- DNS audits (domain name server) are performed to prevent phishing attacks, stale DNS problems, downtime from DNS record removals, and prevent/reduce DNS and web assaults.
- Conducting digital footprint analysis to trace user behavior and discover available signs that may signal a security compromise.
- Endpoint security software is installed on external devices such as laptops and cellphones.
- Making certain that firewall access rules are correctly implemented, and antivirus software is kept up to date.
- Using intrusion detection and prevention software (IDS and IPS) as a detective and preventative security control.
- Putting SIEM (Security Information and Event Management) technologies in place to log and ingest network activities.
- Analyzing logs and memory for odd behavior on the system and identifying and pinpointing an attack.
- Segregating networks and ensuring proper network configuration.
- Frequently, use vulnerability scanning tools.
- Using antivirus or anti-malware software to secure computers.
- Integrating security into procedures.
What Is Purple Team?
While red and blue teams have similar objectives, they are not always ideologically aligned. Red teams, for example, who report on vulnerabilities are commended for their efforts. As a result, they are not encouraged to assist the blue team in strengthening their security by giving information on how they bypassed their security.
It’s also pointless to “win” red team tests if you’re not sharing the results with the blue team. Remember that the primary goal of red and blue team exercises is to increase the organization’s overall security posture.
This is where the idea of a purple team comes into play. Though it may be, a purple team isn’t always a stand-alone squad. A purple team’s purpose is to bring together both red and blue teams while encouraging them to exchange ideas and establish a strong feedback loop.
Management should guarantee that the red and blue teams collaborate and communicate with one another. Improved cooperation between both teams through effective resource sharing, reporting, and information exchange is critical for the security program’s ongoing progress.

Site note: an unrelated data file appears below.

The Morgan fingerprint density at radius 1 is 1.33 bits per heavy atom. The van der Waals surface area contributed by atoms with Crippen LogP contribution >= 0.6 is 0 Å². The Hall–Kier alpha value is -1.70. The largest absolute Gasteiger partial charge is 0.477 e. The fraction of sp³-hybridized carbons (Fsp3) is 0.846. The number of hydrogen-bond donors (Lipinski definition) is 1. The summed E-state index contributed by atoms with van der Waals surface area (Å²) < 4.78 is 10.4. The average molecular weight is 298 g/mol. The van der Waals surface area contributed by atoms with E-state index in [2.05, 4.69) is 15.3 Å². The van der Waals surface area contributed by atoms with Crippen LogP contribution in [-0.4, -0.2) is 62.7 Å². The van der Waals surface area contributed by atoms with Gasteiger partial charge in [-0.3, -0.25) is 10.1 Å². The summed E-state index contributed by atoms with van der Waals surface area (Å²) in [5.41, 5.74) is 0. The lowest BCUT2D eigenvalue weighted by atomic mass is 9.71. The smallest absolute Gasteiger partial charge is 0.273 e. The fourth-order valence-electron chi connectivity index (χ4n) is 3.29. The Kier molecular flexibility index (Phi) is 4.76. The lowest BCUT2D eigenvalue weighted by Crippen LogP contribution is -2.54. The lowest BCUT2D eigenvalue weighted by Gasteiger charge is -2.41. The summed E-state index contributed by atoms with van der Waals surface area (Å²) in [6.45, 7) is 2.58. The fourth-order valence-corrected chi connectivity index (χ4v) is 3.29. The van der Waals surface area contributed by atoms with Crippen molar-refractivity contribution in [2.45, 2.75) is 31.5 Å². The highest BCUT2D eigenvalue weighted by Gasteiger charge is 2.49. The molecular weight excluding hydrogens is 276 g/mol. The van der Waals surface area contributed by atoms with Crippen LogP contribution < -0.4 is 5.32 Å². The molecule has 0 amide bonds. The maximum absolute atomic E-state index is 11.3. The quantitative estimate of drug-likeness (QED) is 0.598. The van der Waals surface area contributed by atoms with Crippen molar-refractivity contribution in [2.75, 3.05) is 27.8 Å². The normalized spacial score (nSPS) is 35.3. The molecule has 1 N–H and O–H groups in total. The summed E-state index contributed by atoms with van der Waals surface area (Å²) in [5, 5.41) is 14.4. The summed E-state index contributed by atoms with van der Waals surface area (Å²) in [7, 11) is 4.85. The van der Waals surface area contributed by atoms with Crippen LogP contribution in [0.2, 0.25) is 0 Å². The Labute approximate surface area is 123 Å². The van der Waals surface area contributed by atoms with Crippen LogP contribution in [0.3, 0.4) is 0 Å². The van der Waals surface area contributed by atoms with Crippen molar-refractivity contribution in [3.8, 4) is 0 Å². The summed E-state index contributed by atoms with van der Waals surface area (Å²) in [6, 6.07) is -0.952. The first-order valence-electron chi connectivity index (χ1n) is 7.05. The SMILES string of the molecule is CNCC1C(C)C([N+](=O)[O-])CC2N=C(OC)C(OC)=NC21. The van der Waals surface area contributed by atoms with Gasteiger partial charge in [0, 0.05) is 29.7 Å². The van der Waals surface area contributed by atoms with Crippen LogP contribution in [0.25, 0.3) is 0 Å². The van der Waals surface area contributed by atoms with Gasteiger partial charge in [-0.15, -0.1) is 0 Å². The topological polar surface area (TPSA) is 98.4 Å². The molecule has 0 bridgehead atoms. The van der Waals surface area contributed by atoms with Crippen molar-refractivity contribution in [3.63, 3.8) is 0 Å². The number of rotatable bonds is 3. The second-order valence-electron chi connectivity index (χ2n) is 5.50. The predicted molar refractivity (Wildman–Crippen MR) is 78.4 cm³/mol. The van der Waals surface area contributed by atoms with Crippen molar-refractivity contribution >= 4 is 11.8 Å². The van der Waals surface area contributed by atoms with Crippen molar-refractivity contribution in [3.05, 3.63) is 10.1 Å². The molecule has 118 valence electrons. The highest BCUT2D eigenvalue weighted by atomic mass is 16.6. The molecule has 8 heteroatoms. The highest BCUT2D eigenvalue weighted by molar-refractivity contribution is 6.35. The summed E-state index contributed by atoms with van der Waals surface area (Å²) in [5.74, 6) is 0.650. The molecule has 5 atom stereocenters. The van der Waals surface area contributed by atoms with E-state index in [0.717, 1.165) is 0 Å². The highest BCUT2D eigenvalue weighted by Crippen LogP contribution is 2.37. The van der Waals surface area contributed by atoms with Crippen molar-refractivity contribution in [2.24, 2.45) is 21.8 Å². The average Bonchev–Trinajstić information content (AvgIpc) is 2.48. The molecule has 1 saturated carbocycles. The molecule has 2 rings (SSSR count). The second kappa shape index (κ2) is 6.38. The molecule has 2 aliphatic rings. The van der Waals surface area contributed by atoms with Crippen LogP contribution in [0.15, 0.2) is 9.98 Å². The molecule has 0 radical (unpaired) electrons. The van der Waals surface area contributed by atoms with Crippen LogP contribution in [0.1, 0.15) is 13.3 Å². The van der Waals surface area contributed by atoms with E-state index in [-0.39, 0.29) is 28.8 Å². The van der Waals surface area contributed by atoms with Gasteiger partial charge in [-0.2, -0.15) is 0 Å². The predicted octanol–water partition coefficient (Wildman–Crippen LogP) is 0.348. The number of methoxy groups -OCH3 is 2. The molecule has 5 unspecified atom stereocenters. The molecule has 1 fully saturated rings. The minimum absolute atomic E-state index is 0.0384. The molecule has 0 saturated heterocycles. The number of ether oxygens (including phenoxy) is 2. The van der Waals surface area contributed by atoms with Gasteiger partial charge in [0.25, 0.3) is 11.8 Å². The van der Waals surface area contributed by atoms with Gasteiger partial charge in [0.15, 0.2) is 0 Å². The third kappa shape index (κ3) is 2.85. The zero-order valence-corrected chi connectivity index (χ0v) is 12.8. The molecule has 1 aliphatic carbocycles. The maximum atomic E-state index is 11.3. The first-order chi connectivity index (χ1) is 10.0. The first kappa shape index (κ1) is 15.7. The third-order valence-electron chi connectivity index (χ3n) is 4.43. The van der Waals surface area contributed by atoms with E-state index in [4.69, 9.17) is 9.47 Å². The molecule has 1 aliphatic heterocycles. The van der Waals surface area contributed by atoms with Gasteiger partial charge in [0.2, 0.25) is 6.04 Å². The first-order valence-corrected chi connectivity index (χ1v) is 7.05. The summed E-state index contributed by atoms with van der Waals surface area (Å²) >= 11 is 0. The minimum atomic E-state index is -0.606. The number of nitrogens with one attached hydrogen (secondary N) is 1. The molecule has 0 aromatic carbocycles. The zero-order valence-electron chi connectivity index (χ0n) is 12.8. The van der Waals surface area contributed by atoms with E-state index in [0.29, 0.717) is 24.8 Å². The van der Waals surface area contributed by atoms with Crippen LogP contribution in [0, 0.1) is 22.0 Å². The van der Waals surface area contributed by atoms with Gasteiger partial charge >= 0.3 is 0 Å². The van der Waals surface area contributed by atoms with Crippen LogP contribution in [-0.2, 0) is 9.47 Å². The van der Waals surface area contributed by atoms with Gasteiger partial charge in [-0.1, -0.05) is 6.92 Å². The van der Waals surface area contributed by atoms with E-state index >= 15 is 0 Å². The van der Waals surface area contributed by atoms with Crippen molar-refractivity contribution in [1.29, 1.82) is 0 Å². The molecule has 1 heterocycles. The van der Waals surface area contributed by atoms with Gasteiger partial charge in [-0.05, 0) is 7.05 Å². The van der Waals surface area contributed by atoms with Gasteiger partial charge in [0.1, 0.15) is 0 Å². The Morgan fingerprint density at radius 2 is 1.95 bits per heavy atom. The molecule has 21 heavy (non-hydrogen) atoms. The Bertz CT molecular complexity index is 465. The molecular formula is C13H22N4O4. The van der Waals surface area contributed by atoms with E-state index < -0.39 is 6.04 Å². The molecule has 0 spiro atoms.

The purple team’s aims and responsibilities include the following:
- Working alongside the red and blue teams, analyzing how they interact, advising or marking any necessary changes to the present exercise, or noting them for the future.
- Seeing the complete picture and adopting both teams’ mindsets and duties. A purple team member, for example, will collaborate with the blue team to analyze how events are identified. The team member will then switch to the red team to investigate how the blue team’s detection skills might be circumvented.
- Analyzing the data and supervising the necessary corrective measures, such as fixing vulnerabilities and implementing staff awareness training
- Finally, get the most out of the exercise by implementing what you’ve learned and fortifying your defenses.
Now, you were thinking which team is best. In my view, each team, whether it is red, blue, or purple, has its own different methods and objectives in their day-to-day tasks. It varies from company to company.
It depends upon each person’s personal interest to join any team.
The main reason is that the whole cybersecurity sector has to learn more about bringing both teams together to collaborate and learn from each other. Some may refer to it as the purple team. Still, whatever you name it, the collaboration of the red, blue, and purple teams is the only way to achieve genuine and comprehensive cybersecurity.
Check this link for more articles on attacking or defending any company from black hat hackers.